Individuals in subgroup 1 reported lower rates of disability and higher self-efficacy relative to the other groups. Patients in subgroup 2 had higher blood pressure and a higher percentage of participants with an abnormal C reactive protein level than patients in subgroup 1. Individuals in subgroup 3 tended to be younger, have longer illness duration, were more likely to have received prior intravenous antibiotic treatment and tended to have prior neurologic pathology. Patients in subgroup 3 also reported higher levels of depression and migraine headaches than those in the other groups. Patients in subgroup 3 were less likely to report an annual household income of more than $100,000.
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The authors conclude their paper by suggesting their results may provide a framework for thinking about the symptom heterogeneity of patients with post-treatment Lyme disease, as well as lead to more targeted interventions or novel treatment approaches that address the multiple factors contributing to continued illness in patients with post-treatment Lyme disease.
“Rheumatologists are going to get [post-Lyme patients] referred to them because they all have musculoskeletal symptoms,” says Dr. Aucott. He suggests rheumatologists pay careful attention to those patients who have musculoskeletal symptoms with low mood-related symptoms in (subgroup 2) because these patients may be at risk of developing inflammatory arthritis and will most likely respond to medications used to treat reactive arthritis and spondyloarthritis.2 In contrast, patients in subgroup 3 may be more likely to respond to medications that affect both pain- and mood-related symptoms.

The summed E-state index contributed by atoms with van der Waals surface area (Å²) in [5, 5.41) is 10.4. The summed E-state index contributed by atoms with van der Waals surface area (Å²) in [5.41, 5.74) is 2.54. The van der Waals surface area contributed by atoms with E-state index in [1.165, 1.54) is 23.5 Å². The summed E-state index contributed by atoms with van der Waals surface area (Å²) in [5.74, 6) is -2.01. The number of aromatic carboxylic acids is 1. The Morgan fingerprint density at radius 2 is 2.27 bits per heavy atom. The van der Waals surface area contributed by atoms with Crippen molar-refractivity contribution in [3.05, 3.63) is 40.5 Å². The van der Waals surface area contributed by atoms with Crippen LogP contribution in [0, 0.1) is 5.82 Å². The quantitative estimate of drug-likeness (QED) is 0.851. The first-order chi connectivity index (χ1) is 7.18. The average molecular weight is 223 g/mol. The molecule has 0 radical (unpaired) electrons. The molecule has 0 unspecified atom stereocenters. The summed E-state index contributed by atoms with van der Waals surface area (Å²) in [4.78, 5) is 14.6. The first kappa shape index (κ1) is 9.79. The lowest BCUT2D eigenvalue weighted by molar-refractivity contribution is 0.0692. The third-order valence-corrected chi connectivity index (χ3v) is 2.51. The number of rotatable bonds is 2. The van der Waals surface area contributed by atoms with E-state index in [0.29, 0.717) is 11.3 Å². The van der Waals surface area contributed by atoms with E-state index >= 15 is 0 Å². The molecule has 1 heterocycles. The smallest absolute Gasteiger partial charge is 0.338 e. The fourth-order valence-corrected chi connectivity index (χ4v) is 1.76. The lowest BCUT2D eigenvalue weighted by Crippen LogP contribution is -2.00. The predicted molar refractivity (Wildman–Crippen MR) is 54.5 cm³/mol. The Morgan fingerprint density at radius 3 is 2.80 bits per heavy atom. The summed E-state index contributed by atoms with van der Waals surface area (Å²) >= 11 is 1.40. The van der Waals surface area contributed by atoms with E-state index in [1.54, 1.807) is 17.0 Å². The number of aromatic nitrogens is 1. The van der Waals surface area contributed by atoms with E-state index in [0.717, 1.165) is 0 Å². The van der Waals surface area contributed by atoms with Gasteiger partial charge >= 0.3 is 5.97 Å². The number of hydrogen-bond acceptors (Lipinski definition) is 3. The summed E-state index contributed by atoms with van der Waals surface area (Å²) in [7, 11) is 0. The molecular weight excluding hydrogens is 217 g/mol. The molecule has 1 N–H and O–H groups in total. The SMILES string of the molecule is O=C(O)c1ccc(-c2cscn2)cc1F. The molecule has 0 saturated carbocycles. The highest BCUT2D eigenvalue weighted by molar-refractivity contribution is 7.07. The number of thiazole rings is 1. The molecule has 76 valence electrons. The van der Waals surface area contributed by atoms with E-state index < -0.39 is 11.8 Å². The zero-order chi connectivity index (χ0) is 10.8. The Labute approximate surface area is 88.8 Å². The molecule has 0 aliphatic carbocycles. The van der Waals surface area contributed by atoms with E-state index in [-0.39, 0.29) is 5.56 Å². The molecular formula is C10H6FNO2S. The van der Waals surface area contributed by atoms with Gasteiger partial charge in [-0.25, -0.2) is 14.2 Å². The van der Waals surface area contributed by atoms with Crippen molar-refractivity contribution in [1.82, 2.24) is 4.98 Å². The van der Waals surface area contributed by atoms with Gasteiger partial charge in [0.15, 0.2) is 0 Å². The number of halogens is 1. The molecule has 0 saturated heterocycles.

Dr. Aucott describes this area of research as an evolving story and notes that his research center is discovering that some of patients in subgroup 2 have enthesitis. “These patients will likely respond to the therapies that rheumatologists know how to prescribe,” says Dr. Aucott. His laboratory is currently investigating whether B. burgdorferi may be triggering an inflammatory process that results in musculoskeletal conditions in these patients.
Lara C. Pullen, PhD, is a medical writer based in the Chicago area.
- Rebman AW, Yang T, Aucott JN. Symptom heterogeneity and patient subgroup classification among US patients with post-treatment Lyme disease: An observational study. BMJ Open. 2021 Jan 13;11(1):e040399.
- Arvikar SL, Crowley JT, , Sulka KB, et al. Autoimmune arthritides, rheumatoid arthritis, psoriatic arthritis, or peripheral spondyloarthritis following Lyme disease. Arthritis Rheumatol. 2017 Jan;69(1):194–202.